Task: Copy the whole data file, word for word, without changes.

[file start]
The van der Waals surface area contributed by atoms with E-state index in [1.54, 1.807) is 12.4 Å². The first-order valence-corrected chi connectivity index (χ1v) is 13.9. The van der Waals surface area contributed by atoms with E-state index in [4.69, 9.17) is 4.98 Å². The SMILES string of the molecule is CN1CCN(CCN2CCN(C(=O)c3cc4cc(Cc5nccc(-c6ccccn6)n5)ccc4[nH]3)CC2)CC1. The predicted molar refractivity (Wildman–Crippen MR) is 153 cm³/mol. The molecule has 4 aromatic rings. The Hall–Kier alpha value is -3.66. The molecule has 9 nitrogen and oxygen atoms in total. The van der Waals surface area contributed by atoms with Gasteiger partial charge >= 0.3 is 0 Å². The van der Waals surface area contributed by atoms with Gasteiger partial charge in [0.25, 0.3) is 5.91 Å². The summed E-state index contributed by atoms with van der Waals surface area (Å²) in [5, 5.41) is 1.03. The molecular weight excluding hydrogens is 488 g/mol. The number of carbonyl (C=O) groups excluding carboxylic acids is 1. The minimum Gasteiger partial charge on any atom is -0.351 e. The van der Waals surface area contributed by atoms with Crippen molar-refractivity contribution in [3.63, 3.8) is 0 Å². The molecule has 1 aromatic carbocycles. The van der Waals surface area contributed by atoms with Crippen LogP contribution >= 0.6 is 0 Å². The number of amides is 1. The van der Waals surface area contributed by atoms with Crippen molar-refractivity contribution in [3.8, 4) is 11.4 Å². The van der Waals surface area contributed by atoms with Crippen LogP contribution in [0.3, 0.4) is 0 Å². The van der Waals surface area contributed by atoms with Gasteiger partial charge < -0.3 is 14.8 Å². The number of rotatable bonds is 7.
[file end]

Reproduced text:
The van der Waals surface area contributed by atoms with E-state index in [1.54, 1.807) is 12.4 Å². The first-order valence-corrected chi connectivity index (χ1v) is 13.9. The van der Waals surface area contributed by atoms with E-state index in [4.69, 9.17) is 4.98 Å². The SMILES string of the molecule is CN1CCN(CCN2CCN(C(=O)c3cc4cc(Cc5nccc(-c6ccccn6)n5)ccc4[nH]3)CC2)CC1. The predicted molar refractivity (Wildman–Crippen MR) is 153 cm³/mol. The molecule has 4 aromatic rings. The Hall–Kier alpha value is -3.66. The molecule has 9 nitrogen and oxygen atoms in total. The van der Waals surface area contributed by atoms with Gasteiger partial charge >= 0.3 is 0 Å². The van der Waals surface area contributed by atoms with Gasteiger partial charge in [0.25, 0.3) is 5.91 Å². The summed E-state index contributed by atoms with van der Waals surface area (Å²) in [5, 5.41) is 1.03. The molecular weight excluding hydrogens is 488 g/mol. The number of carbonyl (C=O) groups excluding carboxylic acids is 1. The minimum Gasteiger partial charge on any atom is -0.351 e. The van der Waals surface area contributed by atoms with Crippen molar-refractivity contribution in [3.63, 3.8) is 0 Å². The molecule has 1 aromatic carbocycles. The van der Waals surface area contributed by atoms with Crippen LogP contribution >= 0.6 is 0 Å². The number of amides is 1. The van der Waals surface area contributed by atoms with Crippen molar-refractivity contribution in [3.8, 4) is 11.4 Å². The van der Waals surface area contributed by atoms with Crippen LogP contribution in [0.3, 0.4) is 0 Å². The van der Waals surface area contributed by atoms with Gasteiger partial charge < -0.3 is 14.8 Å². The number of rotatable bonds is 7.